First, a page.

Sonbert’s montage works were meticulously constructed in the selection and sequencing of individual shots. Film theorist Noel Carroll gave the term ‘polyvalent montage’ to Sonbert’s working style, in which each shot ‘can be combined with surrounding shots along potentially many dimensions.
Sonbert himself once wrote, that ‘the ambition might be seen as an attempt to hold finely balanced series of tensions in which one can read images a variety of ways, sometimes in contradictory stances so that there are many possibilities of interaction.’ These silent montage works exerted a strong formal influence on both the second generation of New York School poets as well as the Language Poets from the San Francisco Bay Area.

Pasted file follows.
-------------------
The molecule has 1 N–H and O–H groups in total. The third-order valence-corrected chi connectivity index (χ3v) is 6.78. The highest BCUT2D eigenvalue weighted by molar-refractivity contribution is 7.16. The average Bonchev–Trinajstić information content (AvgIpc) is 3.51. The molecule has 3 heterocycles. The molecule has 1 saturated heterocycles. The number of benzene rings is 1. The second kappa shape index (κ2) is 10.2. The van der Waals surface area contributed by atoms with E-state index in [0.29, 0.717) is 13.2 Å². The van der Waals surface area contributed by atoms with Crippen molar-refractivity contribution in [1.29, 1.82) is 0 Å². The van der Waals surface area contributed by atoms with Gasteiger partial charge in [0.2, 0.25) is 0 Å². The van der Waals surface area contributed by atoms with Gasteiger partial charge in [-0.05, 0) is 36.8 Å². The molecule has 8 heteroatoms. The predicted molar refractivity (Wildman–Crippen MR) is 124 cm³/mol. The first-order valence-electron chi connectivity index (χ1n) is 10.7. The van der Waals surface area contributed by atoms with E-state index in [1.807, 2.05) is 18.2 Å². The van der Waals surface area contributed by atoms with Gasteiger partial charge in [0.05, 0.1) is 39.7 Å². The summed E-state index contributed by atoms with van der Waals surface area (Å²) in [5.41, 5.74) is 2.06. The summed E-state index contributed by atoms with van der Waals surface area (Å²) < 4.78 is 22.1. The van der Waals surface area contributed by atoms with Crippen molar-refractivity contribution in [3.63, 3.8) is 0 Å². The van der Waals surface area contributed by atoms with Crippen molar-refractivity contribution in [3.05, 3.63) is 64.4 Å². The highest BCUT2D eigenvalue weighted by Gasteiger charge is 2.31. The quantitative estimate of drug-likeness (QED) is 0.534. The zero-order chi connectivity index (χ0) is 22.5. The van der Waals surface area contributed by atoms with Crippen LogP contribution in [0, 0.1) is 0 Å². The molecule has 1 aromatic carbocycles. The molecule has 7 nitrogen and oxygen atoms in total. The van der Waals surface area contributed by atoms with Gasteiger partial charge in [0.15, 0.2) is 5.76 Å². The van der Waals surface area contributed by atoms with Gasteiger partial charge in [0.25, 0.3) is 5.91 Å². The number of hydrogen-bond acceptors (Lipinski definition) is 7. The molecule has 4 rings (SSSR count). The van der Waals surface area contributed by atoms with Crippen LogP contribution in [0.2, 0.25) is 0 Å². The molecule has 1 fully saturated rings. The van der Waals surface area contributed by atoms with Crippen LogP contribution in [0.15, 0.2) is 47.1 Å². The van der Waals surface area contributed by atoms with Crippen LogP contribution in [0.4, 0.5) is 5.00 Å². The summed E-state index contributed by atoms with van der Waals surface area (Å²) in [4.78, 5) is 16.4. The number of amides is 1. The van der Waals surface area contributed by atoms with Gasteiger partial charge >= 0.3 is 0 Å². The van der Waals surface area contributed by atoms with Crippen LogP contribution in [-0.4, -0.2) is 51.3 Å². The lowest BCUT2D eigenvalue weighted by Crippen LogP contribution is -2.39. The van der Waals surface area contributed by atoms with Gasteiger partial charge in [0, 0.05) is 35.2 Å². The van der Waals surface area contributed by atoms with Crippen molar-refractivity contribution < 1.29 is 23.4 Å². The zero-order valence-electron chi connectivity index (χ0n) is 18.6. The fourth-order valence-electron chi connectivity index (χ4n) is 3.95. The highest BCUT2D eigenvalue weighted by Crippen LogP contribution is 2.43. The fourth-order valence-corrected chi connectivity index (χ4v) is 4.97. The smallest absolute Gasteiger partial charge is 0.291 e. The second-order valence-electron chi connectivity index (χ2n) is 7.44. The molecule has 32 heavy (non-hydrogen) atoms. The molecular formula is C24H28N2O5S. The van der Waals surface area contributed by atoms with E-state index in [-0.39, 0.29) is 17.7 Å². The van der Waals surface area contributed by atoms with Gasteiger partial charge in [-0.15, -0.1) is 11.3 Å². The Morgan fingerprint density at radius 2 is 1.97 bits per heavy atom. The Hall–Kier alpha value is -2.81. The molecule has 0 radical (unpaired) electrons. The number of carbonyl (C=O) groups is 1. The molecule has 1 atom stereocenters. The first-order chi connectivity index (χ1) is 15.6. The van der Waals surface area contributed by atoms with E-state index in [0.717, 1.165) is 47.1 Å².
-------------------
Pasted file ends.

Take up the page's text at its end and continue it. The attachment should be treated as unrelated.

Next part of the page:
Each of Sonbert’s films after Carriage Trade was structured with an overarching theme in mind. Divided Loyalties, according to Sonbert, is about ‘art vs. industry and their various crossovers.’ Honor and Obey questions all forms of male-dominated authority, particularly familial, religious, political, and military. Sonbert modeled A Woman’s Touch after Hitchcock’s Marnie, both in the stylistic interplay between ‘images of [en]closure and escape,’ and in the thematic tension between male domination and female independence.
Warren Sonbert, USA 1978, colour, 22 min
Honor And Obey
Warren Sonbert, USA 1988, colour, 21 min
A Woman’s Touch
Warren Sonbert, USA 1983, colour, 22 min